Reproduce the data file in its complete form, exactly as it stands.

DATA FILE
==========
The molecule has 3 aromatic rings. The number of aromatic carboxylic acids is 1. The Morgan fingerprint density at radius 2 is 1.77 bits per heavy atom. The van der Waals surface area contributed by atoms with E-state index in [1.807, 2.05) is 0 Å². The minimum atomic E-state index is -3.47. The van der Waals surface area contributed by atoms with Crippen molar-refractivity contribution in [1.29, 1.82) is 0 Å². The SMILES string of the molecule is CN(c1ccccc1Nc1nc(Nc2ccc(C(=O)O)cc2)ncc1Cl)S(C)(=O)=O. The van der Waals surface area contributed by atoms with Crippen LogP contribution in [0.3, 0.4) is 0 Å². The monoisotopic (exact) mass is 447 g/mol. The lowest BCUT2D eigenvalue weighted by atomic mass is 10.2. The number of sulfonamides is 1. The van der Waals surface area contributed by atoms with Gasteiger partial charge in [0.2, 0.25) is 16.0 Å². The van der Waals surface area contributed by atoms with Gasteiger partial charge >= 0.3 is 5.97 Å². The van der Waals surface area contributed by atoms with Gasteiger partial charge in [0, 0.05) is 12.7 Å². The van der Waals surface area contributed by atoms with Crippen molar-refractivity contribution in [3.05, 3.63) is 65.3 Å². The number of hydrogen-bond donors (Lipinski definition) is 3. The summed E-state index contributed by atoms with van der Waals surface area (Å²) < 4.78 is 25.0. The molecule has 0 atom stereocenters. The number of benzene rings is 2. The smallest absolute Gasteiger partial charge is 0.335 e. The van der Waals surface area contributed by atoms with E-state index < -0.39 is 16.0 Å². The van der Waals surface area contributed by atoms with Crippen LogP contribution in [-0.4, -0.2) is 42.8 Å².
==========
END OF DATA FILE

The molecule has 3 aromatic rings. The number of aromatic carboxylic acids is 1. The Morgan fingerprint density at radius 2 is 1.77 bits per heavy atom. The van der Waals surface area contributed by atoms with E-state index in [1.807, 2.05) is 0 Å². The minimum atomic E-state index is -3.47. The van der Waals surface area contributed by atoms with Crippen molar-refractivity contribution in [1.29, 1.82) is 0 Å². The SMILES string of the molecule is CN(c1ccccc1Nc1nc(Nc2ccc(C(=O)O)cc2)ncc1Cl)S(C)(=O)=O. The van der Waals surface area contributed by atoms with Crippen LogP contribution in [0.3, 0.4) is 0 Å². The monoisotopic (exact) mass is 447 g/mol. The lowest BCUT2D eigenvalue weighted by atomic mass is 10.2. The number of sulfonamides is 1. The van der Waals surface area contributed by atoms with Gasteiger partial charge in [0.2, 0.25) is 16.0 Å². The van der Waals surface area contributed by atoms with Gasteiger partial charge >= 0.3 is 5.97 Å². The van der Waals surface area contributed by atoms with Gasteiger partial charge in [0, 0.05) is 12.7 Å². The van der Waals surface area contributed by atoms with Crippen molar-refractivity contribution in [3.05, 3.63) is 65.3 Å². The number of hydrogen-bond donors (Lipinski definition) is 3. The summed E-state index contributed by atoms with van der Waals surface area (Å²) < 4.78 is 25.0. The molecule has 0 atom stereocenters. The number of benzene rings is 2. The smallest absolute Gasteiger partial charge is 0.335 e. The van der Waals surface area contributed by atoms with E-state index < -0.39 is 16.0 Å². The van der Waals surface area contributed by atoms with Crippen LogP contribution in [-0.4, -0.2) is 42.8 Å².